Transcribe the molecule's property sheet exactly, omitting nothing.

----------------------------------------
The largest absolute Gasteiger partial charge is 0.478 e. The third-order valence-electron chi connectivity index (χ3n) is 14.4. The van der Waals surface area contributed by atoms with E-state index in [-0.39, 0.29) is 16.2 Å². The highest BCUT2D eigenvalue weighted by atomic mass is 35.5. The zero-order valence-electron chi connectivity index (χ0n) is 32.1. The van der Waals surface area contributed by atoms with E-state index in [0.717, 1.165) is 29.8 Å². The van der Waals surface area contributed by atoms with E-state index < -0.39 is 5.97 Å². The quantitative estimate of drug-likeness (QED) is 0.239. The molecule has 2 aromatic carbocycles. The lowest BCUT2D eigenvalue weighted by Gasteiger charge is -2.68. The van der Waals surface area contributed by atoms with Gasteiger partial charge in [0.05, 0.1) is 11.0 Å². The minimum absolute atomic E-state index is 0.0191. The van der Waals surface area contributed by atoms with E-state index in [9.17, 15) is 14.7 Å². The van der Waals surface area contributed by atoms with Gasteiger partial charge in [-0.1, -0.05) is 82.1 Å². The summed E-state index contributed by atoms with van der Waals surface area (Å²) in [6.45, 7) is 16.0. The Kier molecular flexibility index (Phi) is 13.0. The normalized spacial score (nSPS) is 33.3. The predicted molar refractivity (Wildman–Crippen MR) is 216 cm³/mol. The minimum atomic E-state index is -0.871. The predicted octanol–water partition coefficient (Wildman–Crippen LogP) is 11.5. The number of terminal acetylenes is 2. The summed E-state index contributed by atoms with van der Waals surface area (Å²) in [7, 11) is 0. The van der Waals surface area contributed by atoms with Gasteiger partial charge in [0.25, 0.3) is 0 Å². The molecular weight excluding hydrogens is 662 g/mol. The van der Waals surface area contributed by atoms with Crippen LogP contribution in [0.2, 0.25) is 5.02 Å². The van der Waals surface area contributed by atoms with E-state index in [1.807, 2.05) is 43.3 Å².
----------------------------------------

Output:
The largest absolute Gasteiger partial charge is 0.478 e. The third-order valence-electron chi connectivity index (χ3n) is 14.4. The van der Waals surface area contributed by atoms with E-state index in [-0.39, 0.29) is 16.2 Å². The highest BCUT2D eigenvalue weighted by atomic mass is 35.5. The zero-order valence-electron chi connectivity index (χ0n) is 32.1. The van der Waals surface area contributed by atoms with E-state index in [0.717, 1.165) is 29.8 Å². The van der Waals surface area contributed by atoms with E-state index < -0.39 is 5.97 Å². The quantitative estimate of drug-likeness (QED) is 0.239. The molecule has 2 aromatic carbocycles. The lowest BCUT2D eigenvalue weighted by Gasteiger charge is -2.68. The van der Waals surface area contributed by atoms with Gasteiger partial charge in [0.05, 0.1) is 11.0 Å². The minimum absolute atomic E-state index is 0.0191. The van der Waals surface area contributed by atoms with E-state index in [9.17, 15) is 14.7 Å². The van der Waals surface area contributed by atoms with Gasteiger partial charge in [-0.1, -0.05) is 82.1 Å². The summed E-state index contributed by atoms with van der Waals surface area (Å²) in [6.45, 7) is 16.0. The Kier molecular flexibility index (Phi) is 13.0. The normalized spacial score (nSPS) is 33.3. The predicted molar refractivity (Wildman–Crippen MR) is 216 cm³/mol. The minimum atomic E-state index is -0.871. The predicted octanol–water partition coefficient (Wildman–Crippen LogP) is 11.5. The number of terminal acetylenes is 2. The summed E-state index contributed by atoms with van der Waals surface area (Å²) in [7, 11) is 0. The van der Waals surface area contributed by atoms with Gasteiger partial charge in [0.25, 0.3) is 0 Å². The molecular weight excluding hydrogens is 662 g/mol. The van der Waals surface area contributed by atoms with Crippen LogP contribution in [0.2, 0.25) is 5.02 Å². The van der Waals surface area contributed by atoms with E-state index in [1.807, 2.05) is 43.3 Å².